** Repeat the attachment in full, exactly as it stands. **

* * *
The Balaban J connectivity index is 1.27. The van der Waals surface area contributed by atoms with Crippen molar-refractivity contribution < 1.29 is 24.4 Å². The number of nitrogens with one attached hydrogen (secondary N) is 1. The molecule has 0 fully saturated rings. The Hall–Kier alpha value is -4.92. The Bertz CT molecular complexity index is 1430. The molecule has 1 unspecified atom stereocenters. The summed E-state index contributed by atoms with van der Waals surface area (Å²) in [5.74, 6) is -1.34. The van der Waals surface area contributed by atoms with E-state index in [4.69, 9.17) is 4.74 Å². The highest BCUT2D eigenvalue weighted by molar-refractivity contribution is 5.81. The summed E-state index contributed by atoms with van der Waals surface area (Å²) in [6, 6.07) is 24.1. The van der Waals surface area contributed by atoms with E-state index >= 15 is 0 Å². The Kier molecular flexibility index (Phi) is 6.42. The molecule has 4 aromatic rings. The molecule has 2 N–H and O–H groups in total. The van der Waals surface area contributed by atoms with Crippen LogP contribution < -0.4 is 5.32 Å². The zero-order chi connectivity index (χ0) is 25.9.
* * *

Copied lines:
The Balaban J connectivity index is 1.27. The van der Waals surface area contributed by atoms with Crippen molar-refractivity contribution < 1.29 is 24.4 Å². The number of nitrogens with one attached hydrogen (secondary N) is 1. The molecule has 0 fully saturated rings. The Hall–Kier alpha value is -4.92. The Bertz CT molecular complexity index is 1430. The molecule has 1 unspecified atom stereocenters. The summed E-state index contributed by atoms with van der Waals surface area (Å²) in [5.74, 6) is -1.34. The van der Waals surface area contributed by atoms with E-state index in [4.69, 9.17) is 4.74 Å². The highest BCUT2D eigenvalue weighted by molar-refractivity contribution is 5.81. The summed E-state index contributed by atoms with van der Waals surface area (Å²) in [6, 6.07) is 24.1. The van der Waals surface area contributed by atoms with E-state index >= 15 is 0 Å². The Kier molecular flexibility index (Phi) is 6.42. The molecule has 4 aromatic rings. The molecule has 2 N–H and O–H groups in total. The van der Waals surface area contributed by atoms with Crippen LogP contribution < -0.4 is 5.32 Å². The zero-order chi connectivity index (χ0) is 25.9.